Nothing says, “White people are not welcome here” like a racist law designed to use the power of government to take a white person’s stuff.  It was pretty sobering revelation that if you were Caucasian, the government of Zimbabwe (and soon South Africa) could unilaterally confiscate your property – and everything in it or on it – without compensation, solely for redistribution to blacks.

Zimbabwe’s law was an obvious “payback” law.  The government of President Robert Mugabe effectively said, “You white people stole our land, we’re taking our lands back, and now we’re giving your land to landless black people.  White people are persona non grata in Zimbabwe.  Leave while you can.”  Government-backed land seizures were “chaotic and often violent” and resulted in numerous deaths and serious human rights abuses.

With the passage of the Affordable Care Act, or Obamacare, how can anyone not see that the government of President Barack Obama channeled Robert Mugabe and effectively said, “The majorities have insurance, we’re taking your insurance, and now we’re giving your insurance to minorities and even illegal aliens”?  “And we are going to charge the IRS to make you pay for it whether you like it or not.”  Obamacare was a racist-motivated, government-backed insurance seizure, just as if the government came into your house, cracked open your home safe, stole your insurance policy, and charged you many times what your policy used to cost.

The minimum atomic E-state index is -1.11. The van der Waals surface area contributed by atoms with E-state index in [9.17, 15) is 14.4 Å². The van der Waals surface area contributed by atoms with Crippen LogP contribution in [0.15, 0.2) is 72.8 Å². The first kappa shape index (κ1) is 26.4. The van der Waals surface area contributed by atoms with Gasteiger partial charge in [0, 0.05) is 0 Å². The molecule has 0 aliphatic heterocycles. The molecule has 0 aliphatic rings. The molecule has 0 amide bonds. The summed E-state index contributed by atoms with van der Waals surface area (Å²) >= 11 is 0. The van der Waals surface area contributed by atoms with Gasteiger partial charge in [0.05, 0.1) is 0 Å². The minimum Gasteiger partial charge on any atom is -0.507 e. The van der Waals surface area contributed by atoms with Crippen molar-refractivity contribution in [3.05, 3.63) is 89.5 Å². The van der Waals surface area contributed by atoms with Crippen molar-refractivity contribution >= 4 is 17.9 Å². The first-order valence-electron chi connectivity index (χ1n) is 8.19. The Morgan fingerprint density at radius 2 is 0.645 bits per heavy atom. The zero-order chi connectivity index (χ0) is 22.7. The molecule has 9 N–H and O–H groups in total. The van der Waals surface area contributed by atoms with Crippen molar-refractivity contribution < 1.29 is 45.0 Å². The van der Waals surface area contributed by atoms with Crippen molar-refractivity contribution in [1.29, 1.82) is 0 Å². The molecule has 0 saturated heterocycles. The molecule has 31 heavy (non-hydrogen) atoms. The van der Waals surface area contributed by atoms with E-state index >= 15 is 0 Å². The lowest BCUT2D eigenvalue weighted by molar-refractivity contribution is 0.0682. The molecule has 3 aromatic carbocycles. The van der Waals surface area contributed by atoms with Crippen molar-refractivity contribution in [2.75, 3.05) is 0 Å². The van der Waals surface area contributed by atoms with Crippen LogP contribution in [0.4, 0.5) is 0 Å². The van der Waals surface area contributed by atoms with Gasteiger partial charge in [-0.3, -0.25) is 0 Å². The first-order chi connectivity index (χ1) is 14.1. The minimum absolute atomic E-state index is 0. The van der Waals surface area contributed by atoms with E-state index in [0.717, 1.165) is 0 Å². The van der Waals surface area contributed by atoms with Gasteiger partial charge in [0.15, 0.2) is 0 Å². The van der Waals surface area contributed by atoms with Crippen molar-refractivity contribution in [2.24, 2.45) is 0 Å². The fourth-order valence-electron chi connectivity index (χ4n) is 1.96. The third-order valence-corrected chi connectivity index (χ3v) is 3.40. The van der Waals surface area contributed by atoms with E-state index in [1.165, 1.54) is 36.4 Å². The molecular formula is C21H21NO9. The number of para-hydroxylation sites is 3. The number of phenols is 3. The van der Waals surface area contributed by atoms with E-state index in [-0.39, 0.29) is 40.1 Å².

In Zimbabwe, the government led a racially driven land grab solely for redistribution to blacks.  The South African black-majority government will also lead a racially driven land grab solely for redistribution to blacks.  In America, Obama led a racially driven insurance grab solely for redistribution to minorities and illegals. 

Republicans in Congress should vigorously reject this racist-motivated law and repeal it with extreme prejudice. 

Mark A. Hewitt is the author of the espionage thrillers Special Access, Shoot Down, and No Need to Know.